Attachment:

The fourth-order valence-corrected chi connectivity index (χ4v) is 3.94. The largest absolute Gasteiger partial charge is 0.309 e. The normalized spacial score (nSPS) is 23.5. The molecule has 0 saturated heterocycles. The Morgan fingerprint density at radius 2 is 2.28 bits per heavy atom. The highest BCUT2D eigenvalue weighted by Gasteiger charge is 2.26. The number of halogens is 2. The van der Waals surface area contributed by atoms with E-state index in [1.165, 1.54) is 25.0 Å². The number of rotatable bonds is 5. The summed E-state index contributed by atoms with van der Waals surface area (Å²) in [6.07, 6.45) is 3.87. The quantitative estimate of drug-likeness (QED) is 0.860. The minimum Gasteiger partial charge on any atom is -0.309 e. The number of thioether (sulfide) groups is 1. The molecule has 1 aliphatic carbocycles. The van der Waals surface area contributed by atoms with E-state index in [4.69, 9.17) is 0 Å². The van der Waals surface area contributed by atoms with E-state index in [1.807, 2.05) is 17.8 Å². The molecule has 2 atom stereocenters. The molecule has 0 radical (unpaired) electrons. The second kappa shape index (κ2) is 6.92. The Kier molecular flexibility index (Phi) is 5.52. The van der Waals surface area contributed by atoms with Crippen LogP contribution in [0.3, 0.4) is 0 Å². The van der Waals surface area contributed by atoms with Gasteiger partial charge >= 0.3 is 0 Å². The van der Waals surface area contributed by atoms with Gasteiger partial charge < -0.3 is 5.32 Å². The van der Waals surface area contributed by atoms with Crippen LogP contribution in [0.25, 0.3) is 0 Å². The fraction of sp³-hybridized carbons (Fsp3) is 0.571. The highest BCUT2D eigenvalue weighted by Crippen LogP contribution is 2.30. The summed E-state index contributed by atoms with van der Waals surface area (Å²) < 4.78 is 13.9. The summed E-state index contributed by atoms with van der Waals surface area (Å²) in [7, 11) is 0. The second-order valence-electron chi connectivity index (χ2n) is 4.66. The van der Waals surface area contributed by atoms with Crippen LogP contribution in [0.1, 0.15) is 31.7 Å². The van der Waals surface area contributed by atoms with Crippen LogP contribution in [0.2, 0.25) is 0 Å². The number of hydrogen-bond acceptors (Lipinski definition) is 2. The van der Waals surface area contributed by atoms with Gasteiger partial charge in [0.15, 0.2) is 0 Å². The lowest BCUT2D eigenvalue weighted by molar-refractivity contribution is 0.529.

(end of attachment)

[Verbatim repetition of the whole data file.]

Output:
The fourth-order valence-corrected chi connectivity index (χ4v) is 3.94. The largest absolute Gasteiger partial charge is 0.309 e. The normalized spacial score (nSPS) is 23.5. The molecule has 0 saturated heterocycles. The Morgan fingerprint density at radius 2 is 2.28 bits per heavy atom. The highest BCUT2D eigenvalue weighted by Gasteiger charge is 2.26. The number of halogens is 2. The van der Waals surface area contributed by atoms with E-state index in [1.165, 1.54) is 25.0 Å². The number of rotatable bonds is 5. The summed E-state index contributed by atoms with van der Waals surface area (Å²) in [6.07, 6.45) is 3.87. The quantitative estimate of drug-likeness (QED) is 0.860. The minimum Gasteiger partial charge on any atom is -0.309 e. The number of thioether (sulfide) groups is 1. The molecule has 1 aliphatic carbocycles. The van der Waals surface area contributed by atoms with E-state index in [4.69, 9.17) is 0 Å². The van der Waals surface area contributed by atoms with E-state index in [1.807, 2.05) is 17.8 Å². The molecule has 2 atom stereocenters. The molecule has 0 radical (unpaired) electrons. The second kappa shape index (κ2) is 6.92. The Kier molecular flexibility index (Phi) is 5.52. The van der Waals surface area contributed by atoms with Crippen LogP contribution in [0.3, 0.4) is 0 Å². The van der Waals surface area contributed by atoms with Gasteiger partial charge >= 0.3 is 0 Å². The van der Waals surface area contributed by atoms with Gasteiger partial charge < -0.3 is 5.32 Å². The van der Waals surface area contributed by atoms with Crippen LogP contribution in [0.25, 0.3) is 0 Å². The fraction of sp³-hybridized carbons (Fsp3) is 0.571. The highest BCUT2D eigenvalue weighted by Crippen LogP contribution is 2.30. The summed E-state index contributed by atoms with van der Waals surface area (Å²) < 4.78 is 13.9. The summed E-state index contributed by atoms with van der Waals surface area (Å²) in [7, 11) is 0. The second-order valence-electron chi connectivity index (χ2n) is 4.66. The van der Waals surface area contributed by atoms with Crippen LogP contribution in [0.1, 0.15) is 31.7 Å². The van der Waals surface area contributed by atoms with Crippen LogP contribution in [0.2, 0.25) is 0 Å². The number of hydrogen-bond acceptors (Lipinski definition) is 2. The van der Waals surface area contributed by atoms with Gasteiger partial charge in [0.15, 0.2) is 0 Å². The lowest BCUT2D eigenvalue weighted by molar-refractivity contribution is 0.529.